As usual, it’s fairly well packed with goodies, from lasers in the front wheels which Bond uses to slice a cop car in half, to missile launchers hidden behind the headlights, re-inflating tyres, a police scanner, built-in skis, jet-propulsion and a windscreen that can track targets. As Bond cars go, it isn’t bad and it sits fairly high on our ‘Bond Factor’ chart. It also has a self-destruct facility which Bond unfortunately puts to good use later on in the film, not before a spot of ice-skating with some Lada police cars.
  • Aston Martin V8 Volante Bond Factor: 7/10


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BMW Z8 - The World Is Not Enough - Pierce Brosnan
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The BMW 7-Series wasn’t the end of the Bond-BMW tie-up and the retro-styled Z8 appeared in The World Is Not Enough. This may have pleased the fans who accused the 750iL of being a bit too flaccid for the world’s least discreet secret agent. The Z8 roadster is a rare and beautiful car – but an expensive one. At launch it cost a whopping £86,650 – which cynics might say is a lot for a big Z3 – although the Z8 is a lot more special than that. Its 400bhp V8 engine, lifted from the previous M5, sits in a lightweight aluminium frame which endows it with a tremendous power-to-weight ratio; it can sprint from rest to 62mph in 4.7secs before hitting its electronic brick wall at 155mph. And a secondhand one these days will still set you back about £70k. Ouch.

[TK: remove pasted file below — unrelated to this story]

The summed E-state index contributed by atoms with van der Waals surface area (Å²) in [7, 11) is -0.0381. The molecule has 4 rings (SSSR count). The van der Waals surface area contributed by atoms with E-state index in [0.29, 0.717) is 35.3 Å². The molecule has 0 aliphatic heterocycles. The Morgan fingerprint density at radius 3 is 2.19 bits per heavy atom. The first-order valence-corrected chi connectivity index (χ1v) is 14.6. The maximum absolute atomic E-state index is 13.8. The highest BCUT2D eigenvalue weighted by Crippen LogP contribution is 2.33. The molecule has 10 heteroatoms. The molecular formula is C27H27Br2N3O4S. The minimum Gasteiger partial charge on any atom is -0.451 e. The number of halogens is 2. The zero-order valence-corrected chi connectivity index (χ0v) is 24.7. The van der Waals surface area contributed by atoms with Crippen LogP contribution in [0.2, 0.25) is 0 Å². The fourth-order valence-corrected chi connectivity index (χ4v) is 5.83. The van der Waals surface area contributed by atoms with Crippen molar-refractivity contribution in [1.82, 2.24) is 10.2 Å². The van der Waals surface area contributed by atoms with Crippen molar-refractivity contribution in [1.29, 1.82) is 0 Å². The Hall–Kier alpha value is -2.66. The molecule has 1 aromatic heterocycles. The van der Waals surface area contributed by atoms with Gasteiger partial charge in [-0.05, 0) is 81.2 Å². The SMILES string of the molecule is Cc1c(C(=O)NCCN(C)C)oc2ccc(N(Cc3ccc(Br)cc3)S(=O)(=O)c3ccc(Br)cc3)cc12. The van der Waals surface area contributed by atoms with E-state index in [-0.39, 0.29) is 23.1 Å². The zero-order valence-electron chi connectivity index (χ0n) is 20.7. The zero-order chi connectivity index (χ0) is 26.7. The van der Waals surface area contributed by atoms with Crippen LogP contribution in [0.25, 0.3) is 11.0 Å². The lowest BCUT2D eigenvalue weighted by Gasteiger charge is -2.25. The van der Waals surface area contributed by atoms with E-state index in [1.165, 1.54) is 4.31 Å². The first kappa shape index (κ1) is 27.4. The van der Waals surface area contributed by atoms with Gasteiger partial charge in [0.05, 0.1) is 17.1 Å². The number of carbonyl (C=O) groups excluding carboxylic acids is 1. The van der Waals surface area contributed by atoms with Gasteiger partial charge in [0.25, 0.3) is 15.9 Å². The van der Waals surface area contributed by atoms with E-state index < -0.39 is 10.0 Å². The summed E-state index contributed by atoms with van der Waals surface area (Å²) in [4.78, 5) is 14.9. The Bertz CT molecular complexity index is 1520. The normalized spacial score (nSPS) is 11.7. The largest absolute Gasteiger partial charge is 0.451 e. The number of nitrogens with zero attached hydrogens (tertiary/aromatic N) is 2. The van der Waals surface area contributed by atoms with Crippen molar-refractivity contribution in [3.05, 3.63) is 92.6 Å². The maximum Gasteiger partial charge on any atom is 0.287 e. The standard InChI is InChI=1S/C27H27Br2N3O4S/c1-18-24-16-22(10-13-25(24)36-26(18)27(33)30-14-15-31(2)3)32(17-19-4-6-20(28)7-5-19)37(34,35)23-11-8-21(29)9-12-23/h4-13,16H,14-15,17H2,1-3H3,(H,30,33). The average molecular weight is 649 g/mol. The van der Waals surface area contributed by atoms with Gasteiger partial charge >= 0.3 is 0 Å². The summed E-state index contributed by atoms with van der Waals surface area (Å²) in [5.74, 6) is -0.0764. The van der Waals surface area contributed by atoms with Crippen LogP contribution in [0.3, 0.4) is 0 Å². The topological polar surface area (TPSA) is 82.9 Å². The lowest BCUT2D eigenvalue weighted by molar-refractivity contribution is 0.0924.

As a Bond car, it was pretty special too – but not so special that it gets the full 10/10 ‘Bond Factor’. There are missiles hidden in the side vents, body armour, a long-range eavesdropping device and a windscreen that doubles as an information display. Like the 750iL, the Z8 could also be operated by remote control. The car sequences in Tomorrow Never Dies weren’t particularly spectacular but Brosnan does show off its remote abilities and takes a helicopter out with the missiles. The Z8 meets a sticky end when it gets chopped in half by another chopper with a circular saw.
  • BMW Z8 Bond Factor: 7/10


BMW 750iL - Tomorrow Never Dies - Pierce Brosnan